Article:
Seems pretty elementary doesn't it?  What should be a simple safety check on fossil fuel burning appliances, particularly for boilers with regards to ease of inspection, often is assumed with complacency or even goes unchecked.  I know everyone's maintenance schedule is packing up in the Northeast with the cold snap this week, so Technicians Take Heed!

There are many indicators that should trigger the phrase: "Check the flue!"  I always measure the draft in the flue of a natural draft, 80% appliance.   Too high or too low of a draft both can be an issue.  HVAC Contractors tend to focus on the 'too little draft' by installing chimney liners, completing Combustion Appliance Zone and CO testing.  Of course this condition could be the most dangerous, so I can't blame them.  Who ever expects to pull the flue off the boiler, look into the chimney and see what is pictured?  There must have been 40 years of garbage piled up!  Really is a spectacular thing that after all the years of maintenance I have yet  to become complacent with the Flue. 

Did you know the draft of the chimney is very dependent on the temperature difference between the flue gas and outside.  The greater the temperature difference, the better the draft (generally speaking).  This means the draft may be just fine on a cold WInter night, yet spill gases on a warm Fall afternoon.  Conversion warning: 25 Pascals = .10" w.c.  I know: metric, really?...Trust me, the rest of the world has the real gripe when they see standard measurements.  I bet your electronic manometers or even magnahelics (whatever you are using for draft measurements) have this scale.  Take a look at this chart supplied by Building Performance Institute (T_Out is your Outdoor Ambient Temp), start testing, and be sure that boiler will be safe all year long.  Oh, and don't forget about the water heater too!

 

 

BPI.org

The draft was just fine on this older, larger than most boilers (-.03"w.c.).  Except how long before that chimney became a real problem?  I have to tell everyone: I have found birds, nests, even a squirrel in a 90%+ flue.  Yes, that was a rotting mess to cut through with a hacksaw in a half-finished basement.  Always test the draft, measure the CO, and look into the flue/chimney.  You may just be surprised one day; possibly save someone, or maybe a home!

http://excessair.blogspot.com/2013/09/check-flue.html

Views: 830

Comment

You need to be a member of Home Energy Pros to add comments!

Join Home Energy Pros

Comment by Bob Blanchette on October 8, 2013 at 4:46pm

ALL dryers should have the duct checked annually. Electric dryers will set the lint on fire if the heating element doesn't burn out first.

Comment by Dennis Heidner on October 8, 2013 at 3:23pm

Good article..

If the homes have a natural gas dryer - check the flue -- in this case the vent line is as important.  Long drying times are symptons of a clogged dryer vent... and when its natural gas -- that means the flue is not operating efficiently.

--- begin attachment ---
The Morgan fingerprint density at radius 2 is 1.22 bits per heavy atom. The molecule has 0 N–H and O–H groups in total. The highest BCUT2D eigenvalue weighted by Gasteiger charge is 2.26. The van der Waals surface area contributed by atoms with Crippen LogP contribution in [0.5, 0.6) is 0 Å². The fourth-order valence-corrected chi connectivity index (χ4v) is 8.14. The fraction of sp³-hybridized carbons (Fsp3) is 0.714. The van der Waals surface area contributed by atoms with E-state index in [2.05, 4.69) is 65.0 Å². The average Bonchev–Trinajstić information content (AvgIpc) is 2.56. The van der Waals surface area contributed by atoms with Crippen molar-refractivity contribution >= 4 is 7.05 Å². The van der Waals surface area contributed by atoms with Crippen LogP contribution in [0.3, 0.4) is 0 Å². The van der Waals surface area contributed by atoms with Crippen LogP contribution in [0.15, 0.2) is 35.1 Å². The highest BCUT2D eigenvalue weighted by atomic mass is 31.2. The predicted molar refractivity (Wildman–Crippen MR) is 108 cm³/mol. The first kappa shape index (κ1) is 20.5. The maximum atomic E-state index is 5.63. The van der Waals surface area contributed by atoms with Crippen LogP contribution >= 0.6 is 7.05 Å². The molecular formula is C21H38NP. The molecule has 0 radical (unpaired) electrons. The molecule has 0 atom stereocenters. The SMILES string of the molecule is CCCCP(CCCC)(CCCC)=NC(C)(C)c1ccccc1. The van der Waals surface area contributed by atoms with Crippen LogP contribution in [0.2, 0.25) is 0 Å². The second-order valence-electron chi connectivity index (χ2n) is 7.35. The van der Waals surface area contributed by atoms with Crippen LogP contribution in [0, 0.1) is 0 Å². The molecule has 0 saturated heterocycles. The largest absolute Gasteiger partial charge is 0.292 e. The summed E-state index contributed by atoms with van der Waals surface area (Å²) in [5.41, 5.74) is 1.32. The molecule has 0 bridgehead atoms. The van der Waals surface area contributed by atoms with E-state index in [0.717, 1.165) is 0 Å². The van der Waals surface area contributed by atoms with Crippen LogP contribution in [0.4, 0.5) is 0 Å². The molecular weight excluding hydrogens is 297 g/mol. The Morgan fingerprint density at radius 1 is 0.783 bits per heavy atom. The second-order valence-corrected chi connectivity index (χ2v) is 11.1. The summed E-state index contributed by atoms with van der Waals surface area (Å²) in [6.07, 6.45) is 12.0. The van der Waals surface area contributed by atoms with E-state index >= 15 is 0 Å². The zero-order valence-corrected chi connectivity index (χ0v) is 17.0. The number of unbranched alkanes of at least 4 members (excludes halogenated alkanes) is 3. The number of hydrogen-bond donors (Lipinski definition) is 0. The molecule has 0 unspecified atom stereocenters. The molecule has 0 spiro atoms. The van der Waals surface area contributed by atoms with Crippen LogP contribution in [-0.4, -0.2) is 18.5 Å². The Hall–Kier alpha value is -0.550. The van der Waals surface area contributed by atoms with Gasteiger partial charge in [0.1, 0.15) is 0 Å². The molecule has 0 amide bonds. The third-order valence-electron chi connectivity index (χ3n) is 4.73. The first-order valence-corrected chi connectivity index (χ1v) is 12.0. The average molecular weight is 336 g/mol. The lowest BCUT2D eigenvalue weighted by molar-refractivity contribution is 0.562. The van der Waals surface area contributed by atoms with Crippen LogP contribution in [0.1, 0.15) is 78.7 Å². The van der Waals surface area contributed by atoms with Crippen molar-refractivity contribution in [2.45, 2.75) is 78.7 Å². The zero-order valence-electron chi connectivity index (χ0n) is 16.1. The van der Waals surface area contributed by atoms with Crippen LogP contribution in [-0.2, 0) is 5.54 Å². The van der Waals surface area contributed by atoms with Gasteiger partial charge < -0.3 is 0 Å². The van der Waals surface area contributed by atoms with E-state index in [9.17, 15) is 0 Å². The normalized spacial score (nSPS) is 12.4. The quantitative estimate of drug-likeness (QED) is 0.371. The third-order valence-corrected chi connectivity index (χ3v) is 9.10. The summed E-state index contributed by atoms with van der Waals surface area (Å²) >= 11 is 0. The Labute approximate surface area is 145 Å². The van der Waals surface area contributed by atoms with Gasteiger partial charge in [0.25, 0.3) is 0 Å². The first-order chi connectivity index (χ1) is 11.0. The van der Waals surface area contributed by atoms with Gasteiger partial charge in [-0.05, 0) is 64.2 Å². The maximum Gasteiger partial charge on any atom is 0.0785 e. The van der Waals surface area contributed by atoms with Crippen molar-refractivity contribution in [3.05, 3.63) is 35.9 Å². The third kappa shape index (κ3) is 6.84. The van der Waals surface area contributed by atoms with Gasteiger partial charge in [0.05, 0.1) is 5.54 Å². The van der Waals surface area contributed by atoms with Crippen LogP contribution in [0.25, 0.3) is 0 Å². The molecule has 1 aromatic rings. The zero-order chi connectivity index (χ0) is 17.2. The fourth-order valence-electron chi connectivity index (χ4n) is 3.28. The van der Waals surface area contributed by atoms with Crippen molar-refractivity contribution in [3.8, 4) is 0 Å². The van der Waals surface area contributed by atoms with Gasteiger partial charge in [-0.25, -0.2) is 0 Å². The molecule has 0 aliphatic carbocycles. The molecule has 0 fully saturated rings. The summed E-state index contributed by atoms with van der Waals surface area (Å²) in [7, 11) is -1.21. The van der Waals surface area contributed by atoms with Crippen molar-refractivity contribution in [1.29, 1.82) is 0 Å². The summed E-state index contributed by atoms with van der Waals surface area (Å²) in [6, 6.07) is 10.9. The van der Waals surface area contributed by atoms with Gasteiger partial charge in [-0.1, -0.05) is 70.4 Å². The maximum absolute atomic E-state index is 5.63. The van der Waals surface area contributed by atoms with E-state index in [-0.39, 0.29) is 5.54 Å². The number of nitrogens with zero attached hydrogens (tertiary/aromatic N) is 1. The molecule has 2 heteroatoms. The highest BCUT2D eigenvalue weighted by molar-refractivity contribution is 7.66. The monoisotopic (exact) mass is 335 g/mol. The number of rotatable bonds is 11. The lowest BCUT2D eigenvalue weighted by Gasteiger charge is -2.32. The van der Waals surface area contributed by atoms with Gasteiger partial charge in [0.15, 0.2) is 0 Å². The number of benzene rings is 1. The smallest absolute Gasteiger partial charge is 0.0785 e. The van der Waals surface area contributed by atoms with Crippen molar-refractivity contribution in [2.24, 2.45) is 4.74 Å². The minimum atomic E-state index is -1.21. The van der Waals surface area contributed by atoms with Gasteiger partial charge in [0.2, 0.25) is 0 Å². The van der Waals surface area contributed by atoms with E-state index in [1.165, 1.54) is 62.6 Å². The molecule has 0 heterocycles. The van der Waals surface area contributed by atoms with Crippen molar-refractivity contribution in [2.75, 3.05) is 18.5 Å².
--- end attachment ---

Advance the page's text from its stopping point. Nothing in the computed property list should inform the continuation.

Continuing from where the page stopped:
Home Energy Pros

Home Energy Pros was founded by the developers of Home Energy Saver Pro (sponsored by the U.S. Department of Energy,) and brought to you in partnership with Home Energy magazine.

Latest Activity

Mst. Fatema Aktar is now a member of Home Energy Pros
8 hours ago
Robert Leone added a discussion to the group Energy Auditing Equipment for Sale, Trade or to Purchase
Thumbnail

Blower Door Package for Sale

Hi,I am selling my blower door with extras as a package or individually. These items are used but…See More
14 hours ago
Profile IconRobert Leone and Richard Vito joined allen p tanner's group
Thumbnail

Energy Auditing Equipment for Sale, Trade or to Purchase

Discuss the pros and cons of the equipment you are interested in prior to purchase. Post equipment…See More
15 hours ago
Richard Vito joined Sean Lintow Sr's group
Thumbnail

Best Practices (Residential)

Best Building, Retrofitting, or even Auditing Practices - what are they, what should change, what…See More
22 hours ago
Richard Vito joined James Sayers's group
Thumbnail

Marketing Energy Efficiency

Sharing ideas, tools and examples of promoting energy efficiency to consumersSee More
23 hours ago
Richard Vito joined Allison A. Bailes III's group
Thumbnail

HVAC

HVAC design, Manuals J, S, T, & D, Duct leakage, Air flow, ENERGY STAR new home requirements,…See More
23 hours ago
Richard Vito joined Kyle Brown's group
Thumbnail

Wrightsoft - Manual J / Manual D

If you use Wrightsoft to calculate loads or design ducts, you likely have questions.  Get answers…See More
23 hours ago
Jim Gunshinan commented on Jim Gunshinan's blog post Energy Upgrade California—Up Close and Personal
"I had a revelation while attending Bruce Manclark's session of duct leak testing at the Energy…"
yesterday
George J. Nesbitt commented on Jim Gunshinan's blog post Energy Upgrade California—Up Close and Personal
"Blower Door; the 2007 test was a depressurization test, and the 2014 a pressurization test, which…"
yesterday
George J. Nesbitt replied to Kaushal Bharath Raju's discussion Affordability & Deep Energy Upgrade/Passive House Retrofit in Berkeley, California.
"Plan, plan, plan, plan. The 1st step to is to understand the house, how it's built, the…"
yesterday
George J. Nesbitt posted an event

High Performance Windows - A Panel of Experts at Pyramid Alehouse`

April 26, 2014 from 3pm to 5pm
Join a lively panel discussion on high performance windows. We'll cover some basics, as well as…See More
yesterday
Kaushal Bharath Raju replied to Kaushal Bharath Raju's discussion Affordability & Deep Energy Upgrade/Passive House Retrofit in Berkeley, California.
"Hi David, Thanks for pointing out Martin Holiday's article. I do not wish to engage in the…"
yesterday

© 2014   Created by Lawrence Berkeley National Laboratory.

Badges  |  Report an Issue  |  Terms of Service